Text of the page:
Las Vegas stages spotlight world premieres

Christina Ghiardi rehearses for the world premier of choreographer Matthew Neenan’s “Until December” at the Nevada Ballet Theatre studios on Thursday, April 26, 2018. (Bill Hughes/Las Vegas Review-Journal)

Actor David Shaughnessy, co-writer and director Byron Tidwell collaborate on the world premiere of "Ronnie Brixton: The Best of British Boxing," now at The Space.

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Las Vegas may be renowned as “the entertainment capital of the world,” but the entertainment capital’s creativity isn’t confined to the Strip.

Nevada Ballet Theatre’s season finale this weekend at The Smith Center, for example, includes the world premiere of choreographer Matthew Neenan’s “Until December” — set to Las Vegas-based composer Michael Torke’s music.

Las Vegas Little Theatre’s 10th annual New Works competition winner, “/se-krits/,” continues at LVLT’s Black Box Theatre through May 13. (Author Robb Willoughby joins the cast for a talk-back after the 2 p.m. Sunday matinee.)

Majestic Repertory Theatre’s Main Street playhouse welcomes “Places, Please!” Written by Las Vegas Academy senior Julia Dreitzer, it’s part of the company’s Youth Ensemble initiative — and the fourth new play on Majestic’s schedule this season, following the sci-fi drama “Sentience” and preceding the musical “Bigfoot” and the holiday horror tale “Krampus.”

And when those behind “Ronnie Brixton: The Best of British Boxing” needed a theater to stage the solo drama about a celebrated BBC boxing commentator — and couldn’t find one in Seattle — they opted to premiere the play at The Space’s Back Space. It continues there through May 13 before moving to California’s Hollywood Fringe Festival next month — and to off-Broadway after that.

There’s more, from the Las Vegas Philharmonic’s November premiere of a Philip Glass piano concerto during its upcoming 20th season to the Rainbow Company Youth Theatre’s annual “Stories of the Silver State” history plays and Cockroach Theatre’s upcoming “Still Dance the Stars,” part of a “national rolling premiere” for the new play by UNLV master’s alumnus Jayme McGhan.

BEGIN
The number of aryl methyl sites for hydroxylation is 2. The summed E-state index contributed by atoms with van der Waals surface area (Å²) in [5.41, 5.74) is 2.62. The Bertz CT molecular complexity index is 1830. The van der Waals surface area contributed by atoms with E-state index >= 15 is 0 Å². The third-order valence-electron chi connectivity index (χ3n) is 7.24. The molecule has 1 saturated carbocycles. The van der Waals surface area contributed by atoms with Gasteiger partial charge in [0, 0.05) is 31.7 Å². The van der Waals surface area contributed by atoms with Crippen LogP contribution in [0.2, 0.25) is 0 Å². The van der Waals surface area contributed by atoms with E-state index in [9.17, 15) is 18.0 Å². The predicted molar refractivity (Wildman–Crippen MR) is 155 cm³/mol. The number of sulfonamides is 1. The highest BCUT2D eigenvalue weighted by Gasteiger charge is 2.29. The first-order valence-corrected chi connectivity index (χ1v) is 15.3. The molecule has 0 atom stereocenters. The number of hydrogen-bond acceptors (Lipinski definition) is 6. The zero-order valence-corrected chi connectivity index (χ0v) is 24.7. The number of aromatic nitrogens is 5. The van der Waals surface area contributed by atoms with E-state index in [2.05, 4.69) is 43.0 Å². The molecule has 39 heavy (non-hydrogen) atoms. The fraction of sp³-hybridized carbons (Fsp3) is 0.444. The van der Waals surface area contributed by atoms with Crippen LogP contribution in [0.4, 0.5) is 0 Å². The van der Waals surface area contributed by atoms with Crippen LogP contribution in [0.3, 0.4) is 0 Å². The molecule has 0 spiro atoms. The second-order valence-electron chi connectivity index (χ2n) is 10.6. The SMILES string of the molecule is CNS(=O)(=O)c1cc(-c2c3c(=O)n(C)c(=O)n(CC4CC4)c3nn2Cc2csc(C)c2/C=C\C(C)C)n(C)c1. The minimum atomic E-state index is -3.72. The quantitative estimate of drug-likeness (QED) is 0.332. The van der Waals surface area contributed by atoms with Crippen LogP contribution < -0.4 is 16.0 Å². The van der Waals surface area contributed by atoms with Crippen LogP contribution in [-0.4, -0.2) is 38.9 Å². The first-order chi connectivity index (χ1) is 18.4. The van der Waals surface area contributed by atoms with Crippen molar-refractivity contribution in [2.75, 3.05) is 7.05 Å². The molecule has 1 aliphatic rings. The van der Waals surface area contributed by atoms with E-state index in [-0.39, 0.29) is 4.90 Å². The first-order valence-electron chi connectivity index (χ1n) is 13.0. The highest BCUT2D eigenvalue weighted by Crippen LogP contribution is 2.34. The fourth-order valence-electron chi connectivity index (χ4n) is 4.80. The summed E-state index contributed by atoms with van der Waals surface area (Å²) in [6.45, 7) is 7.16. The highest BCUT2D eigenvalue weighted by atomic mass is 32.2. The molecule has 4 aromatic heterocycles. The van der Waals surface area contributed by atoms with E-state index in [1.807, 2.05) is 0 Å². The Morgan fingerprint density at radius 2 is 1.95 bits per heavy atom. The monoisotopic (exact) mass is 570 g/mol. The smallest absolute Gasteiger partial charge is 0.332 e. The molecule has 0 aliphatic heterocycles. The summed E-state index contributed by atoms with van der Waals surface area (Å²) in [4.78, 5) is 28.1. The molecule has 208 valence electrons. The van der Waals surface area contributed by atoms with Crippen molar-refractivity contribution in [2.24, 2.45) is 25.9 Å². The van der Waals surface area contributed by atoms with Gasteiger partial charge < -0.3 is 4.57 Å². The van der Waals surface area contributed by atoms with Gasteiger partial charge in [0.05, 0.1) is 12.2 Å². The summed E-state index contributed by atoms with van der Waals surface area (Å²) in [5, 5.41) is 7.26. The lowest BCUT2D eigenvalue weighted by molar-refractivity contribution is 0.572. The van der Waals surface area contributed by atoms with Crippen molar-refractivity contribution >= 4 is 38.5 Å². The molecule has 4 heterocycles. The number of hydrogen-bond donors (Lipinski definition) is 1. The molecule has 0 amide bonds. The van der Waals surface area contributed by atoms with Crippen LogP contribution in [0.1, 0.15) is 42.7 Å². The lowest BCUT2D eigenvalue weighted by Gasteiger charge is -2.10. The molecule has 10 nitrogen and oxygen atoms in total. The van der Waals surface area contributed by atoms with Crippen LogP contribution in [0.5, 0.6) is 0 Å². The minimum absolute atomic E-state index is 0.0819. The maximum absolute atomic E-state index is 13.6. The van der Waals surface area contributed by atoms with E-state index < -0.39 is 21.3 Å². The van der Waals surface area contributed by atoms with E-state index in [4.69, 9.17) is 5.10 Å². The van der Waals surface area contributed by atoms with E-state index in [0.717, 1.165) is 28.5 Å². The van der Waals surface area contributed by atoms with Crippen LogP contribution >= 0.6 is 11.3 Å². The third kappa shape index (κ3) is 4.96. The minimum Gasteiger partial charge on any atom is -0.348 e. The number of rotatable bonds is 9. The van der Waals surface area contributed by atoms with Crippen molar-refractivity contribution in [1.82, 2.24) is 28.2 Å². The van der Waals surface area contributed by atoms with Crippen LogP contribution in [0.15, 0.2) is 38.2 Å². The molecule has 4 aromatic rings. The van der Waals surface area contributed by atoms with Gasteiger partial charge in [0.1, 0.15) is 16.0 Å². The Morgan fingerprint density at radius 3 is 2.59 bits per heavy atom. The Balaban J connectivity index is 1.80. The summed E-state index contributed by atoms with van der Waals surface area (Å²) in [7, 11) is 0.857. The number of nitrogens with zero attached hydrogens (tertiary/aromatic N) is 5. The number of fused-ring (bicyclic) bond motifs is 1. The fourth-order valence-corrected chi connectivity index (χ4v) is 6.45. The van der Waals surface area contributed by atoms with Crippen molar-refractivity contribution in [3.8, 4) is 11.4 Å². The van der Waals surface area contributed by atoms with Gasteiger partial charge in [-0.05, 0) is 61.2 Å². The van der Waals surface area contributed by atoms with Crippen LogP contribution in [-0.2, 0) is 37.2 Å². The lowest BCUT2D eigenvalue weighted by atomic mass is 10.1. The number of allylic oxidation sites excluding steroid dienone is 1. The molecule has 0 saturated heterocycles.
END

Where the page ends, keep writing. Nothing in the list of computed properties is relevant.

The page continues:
At Majestic, doing new plays is a priority, according to artistic director Troy Heard — and not only because “there is some cachet in developing something new.” Although a troupe could “subsist on” producing classics such as Tennessee Williams’ “Cat on a Hot Tin Roof” (which Majestic did earlier this season), “you want to grow as well and develop new voices — who’s going to be the next canonical author?”

LVLT launched its New Works competition a decade ago “to foster new works when we were first putting together our Black Box,” geared toward edgier fare than the “tried-and-true standards” on the group’s main stage, LVLT president Walter Niejadlik says. “It hopefully makes us more well-rounded as a theater, not just catering to actors and directors but writers.”

As for this weekend’s NBT premiere, “being involved in the creative process of a new ballet is most important as we look to develop this company,” artistic director Roy Kaiser says.

And the chance to create reverberates for all involved, says Torke, who describes his visit to an “Until December” rehearsal as “one of the most exciting days in the studio — ever. And here we are in Las Vegas.”

Contact Carol Cling at ccling@reviewjournal.com or 702-383-0272. Follow @CarolSCling on Twitter.

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